Schwartz: Leadership and civic disengagement| October 1, 2007
“Leadership” and “service”: When it comes to civic engagement, Joel
Schwartz wants to change the subject. A preoccupation with those models
presupposes and perpetuates the civic disengagement that marks
contemporary American society, he believes. The focus, he said, should
be on building publics.
Schwartz, dean of interdisciplinary studies at the College, professor of government and director of the Charles Center, mapped out his thinking in a video lecture produced by the College’s Office of University Relations in partnership with the Swem Media Center. In it, he identified civic disengagement as the social phenomenon of the last half century and he suggested that it is facilitated because “we have reinvented how we interact with each other so that it does not rely on civic engagement.”
Schwartz is interested in efforts that focus on “reinvigorating, rebuilding and renewing” citizenship. He suggests that the increase in books published with the word “leadership” in the title from a relative few during the 1950s to more than 9,000 during the last five years is feeding off disengagement—“it reminds me of rabbits breeding,” he said. In a direct challenge to recently published calls for a new philanthropy, he said, “We don’t even know what the public’s needs are until it exists as a public.”
During the extended video session, Schwartz made the following comments about:
A temporary public
I was involved with a local middle school where attempts were being made to initiate a dress code. Parents were consulted. Administrators had their professional opinions of how this would take kid’s focus off having to have the most trendy, expensive clothes. There wasn’t much conversation with students. Some of the students instituted a public forum to engage in this conversation. After joking back and forth, students didn’t tend to like the dress code because they saw it as stultifying their individuality. One African-American student made an interesting point. He said, “Look, when you talk about dress codes, you’re talking about polo shirts and khaki pants. You’re talking about imposing white, middle-class, preppy standards on the whole school. It’s not that this is a neutral dress code, this is the exercise of power by one group over another (my words).” Let’s face it. He has a good point. It’s not that dress codes look like the norms in the African American community.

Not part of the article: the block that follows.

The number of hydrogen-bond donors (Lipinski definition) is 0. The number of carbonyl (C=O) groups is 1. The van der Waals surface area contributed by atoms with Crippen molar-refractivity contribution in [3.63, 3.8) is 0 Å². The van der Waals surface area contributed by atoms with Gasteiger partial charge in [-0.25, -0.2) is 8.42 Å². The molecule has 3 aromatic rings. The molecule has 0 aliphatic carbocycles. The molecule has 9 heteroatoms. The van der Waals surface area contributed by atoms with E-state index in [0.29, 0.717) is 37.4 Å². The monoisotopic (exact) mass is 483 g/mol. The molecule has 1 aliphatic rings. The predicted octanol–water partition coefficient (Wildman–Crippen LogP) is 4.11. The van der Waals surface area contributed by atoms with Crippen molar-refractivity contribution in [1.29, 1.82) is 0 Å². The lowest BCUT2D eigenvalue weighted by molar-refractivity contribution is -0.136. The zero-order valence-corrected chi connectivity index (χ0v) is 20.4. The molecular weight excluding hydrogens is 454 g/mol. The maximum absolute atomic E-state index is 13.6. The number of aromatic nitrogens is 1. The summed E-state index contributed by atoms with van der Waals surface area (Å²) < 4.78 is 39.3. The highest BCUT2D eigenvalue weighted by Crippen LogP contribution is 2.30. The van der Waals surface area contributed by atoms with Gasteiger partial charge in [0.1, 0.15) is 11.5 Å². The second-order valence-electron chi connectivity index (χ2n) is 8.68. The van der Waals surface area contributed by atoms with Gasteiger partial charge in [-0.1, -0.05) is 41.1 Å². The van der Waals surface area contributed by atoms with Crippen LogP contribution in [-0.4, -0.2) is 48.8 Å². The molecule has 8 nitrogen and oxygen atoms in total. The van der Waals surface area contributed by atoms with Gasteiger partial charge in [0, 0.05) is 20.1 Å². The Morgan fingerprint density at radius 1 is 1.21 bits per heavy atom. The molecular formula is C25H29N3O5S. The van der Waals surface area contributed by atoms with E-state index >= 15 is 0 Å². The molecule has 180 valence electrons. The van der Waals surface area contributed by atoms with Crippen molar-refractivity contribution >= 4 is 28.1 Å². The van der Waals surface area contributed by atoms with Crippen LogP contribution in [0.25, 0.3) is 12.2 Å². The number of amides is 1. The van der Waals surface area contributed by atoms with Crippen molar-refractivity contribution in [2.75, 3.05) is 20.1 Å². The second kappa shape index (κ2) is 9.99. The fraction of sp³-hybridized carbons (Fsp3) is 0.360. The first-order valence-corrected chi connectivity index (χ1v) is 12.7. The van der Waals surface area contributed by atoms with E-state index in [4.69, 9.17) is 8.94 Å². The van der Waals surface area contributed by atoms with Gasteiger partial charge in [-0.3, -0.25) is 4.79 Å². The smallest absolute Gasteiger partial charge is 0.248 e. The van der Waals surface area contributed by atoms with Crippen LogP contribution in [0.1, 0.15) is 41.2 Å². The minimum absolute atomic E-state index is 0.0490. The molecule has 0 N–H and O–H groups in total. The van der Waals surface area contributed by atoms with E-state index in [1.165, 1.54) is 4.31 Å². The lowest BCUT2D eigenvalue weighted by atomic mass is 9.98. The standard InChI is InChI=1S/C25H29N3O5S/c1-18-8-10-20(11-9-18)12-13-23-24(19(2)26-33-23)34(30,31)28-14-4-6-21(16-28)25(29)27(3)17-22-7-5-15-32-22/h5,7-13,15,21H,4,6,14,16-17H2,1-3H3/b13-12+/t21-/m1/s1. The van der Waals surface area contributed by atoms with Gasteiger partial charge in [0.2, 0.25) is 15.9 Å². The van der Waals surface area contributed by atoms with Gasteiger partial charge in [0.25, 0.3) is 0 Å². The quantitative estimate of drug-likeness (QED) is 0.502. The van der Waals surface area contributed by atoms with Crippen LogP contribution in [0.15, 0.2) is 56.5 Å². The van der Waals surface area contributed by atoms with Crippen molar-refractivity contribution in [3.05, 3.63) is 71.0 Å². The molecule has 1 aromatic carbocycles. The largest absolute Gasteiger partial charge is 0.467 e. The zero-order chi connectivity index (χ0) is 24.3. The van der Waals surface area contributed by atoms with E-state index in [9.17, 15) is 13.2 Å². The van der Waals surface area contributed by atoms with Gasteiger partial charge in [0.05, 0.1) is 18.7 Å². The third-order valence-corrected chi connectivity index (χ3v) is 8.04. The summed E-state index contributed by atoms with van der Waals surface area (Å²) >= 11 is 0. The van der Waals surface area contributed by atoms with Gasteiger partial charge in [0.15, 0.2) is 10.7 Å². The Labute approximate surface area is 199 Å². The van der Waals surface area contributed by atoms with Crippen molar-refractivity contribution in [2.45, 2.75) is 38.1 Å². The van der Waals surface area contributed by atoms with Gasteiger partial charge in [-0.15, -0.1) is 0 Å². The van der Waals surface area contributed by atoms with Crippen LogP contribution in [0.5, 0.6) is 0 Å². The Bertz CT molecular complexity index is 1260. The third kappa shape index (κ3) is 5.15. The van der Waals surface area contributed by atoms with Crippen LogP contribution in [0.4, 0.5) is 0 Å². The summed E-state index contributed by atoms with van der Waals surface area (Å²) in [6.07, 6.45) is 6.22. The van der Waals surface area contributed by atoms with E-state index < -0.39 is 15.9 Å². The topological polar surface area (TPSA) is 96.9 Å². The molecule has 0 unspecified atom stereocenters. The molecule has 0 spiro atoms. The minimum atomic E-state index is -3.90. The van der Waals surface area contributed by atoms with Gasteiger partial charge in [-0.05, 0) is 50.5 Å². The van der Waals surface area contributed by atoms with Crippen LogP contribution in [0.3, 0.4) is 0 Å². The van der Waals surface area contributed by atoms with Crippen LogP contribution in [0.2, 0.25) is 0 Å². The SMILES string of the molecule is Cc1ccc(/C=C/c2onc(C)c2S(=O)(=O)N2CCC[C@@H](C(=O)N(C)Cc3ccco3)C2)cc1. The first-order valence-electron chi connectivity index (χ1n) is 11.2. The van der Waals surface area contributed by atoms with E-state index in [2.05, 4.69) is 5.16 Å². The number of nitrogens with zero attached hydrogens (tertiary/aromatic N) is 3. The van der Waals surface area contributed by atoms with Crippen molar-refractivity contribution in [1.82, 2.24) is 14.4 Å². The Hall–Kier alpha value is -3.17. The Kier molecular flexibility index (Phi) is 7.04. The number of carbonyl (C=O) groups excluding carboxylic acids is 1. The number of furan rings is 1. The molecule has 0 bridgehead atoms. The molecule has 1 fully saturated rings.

To be honest, the whole group came to a better understanding. They all decided they didn’t want a dress code, but also there was the formation of a public there, the formation of a community. This could spill over into other issues, but the discussion ended. It closed down.
On the Roman sidelines
One dimension of being a follower means having a spectator role. … Spectator citizenship: It allows you to have this fake involvement in politics even while you, yourself, are passive. It happened during the Roman Empire when elites created circuses and public spectacles partially because everybody was unemployed and it was dangerous to have them sitting there idly when there wasn’t a real role for their engagement.
Right heart, wrong results
Given such a massive movement in this service direction, it is quite hard to deviate from that. The people who focus on service and leadership are the people whose hearts are in the right place. They’re frustrated. They want to help. They want to contribute to the community. They want to be responsible citizens. How do you do that in a world of disengagement? You either don’t do it at all or you come up with a model of service that works assuming that disengagement. Philanthropy, service, leadership; they are the central words of people trying to be responsible. They can deliver food. They can pick up trash. There is nothing inherently wrong in that, but they serve to institutionalize and to perpetuate that civic disengagement that is the reason they are needed to begin with.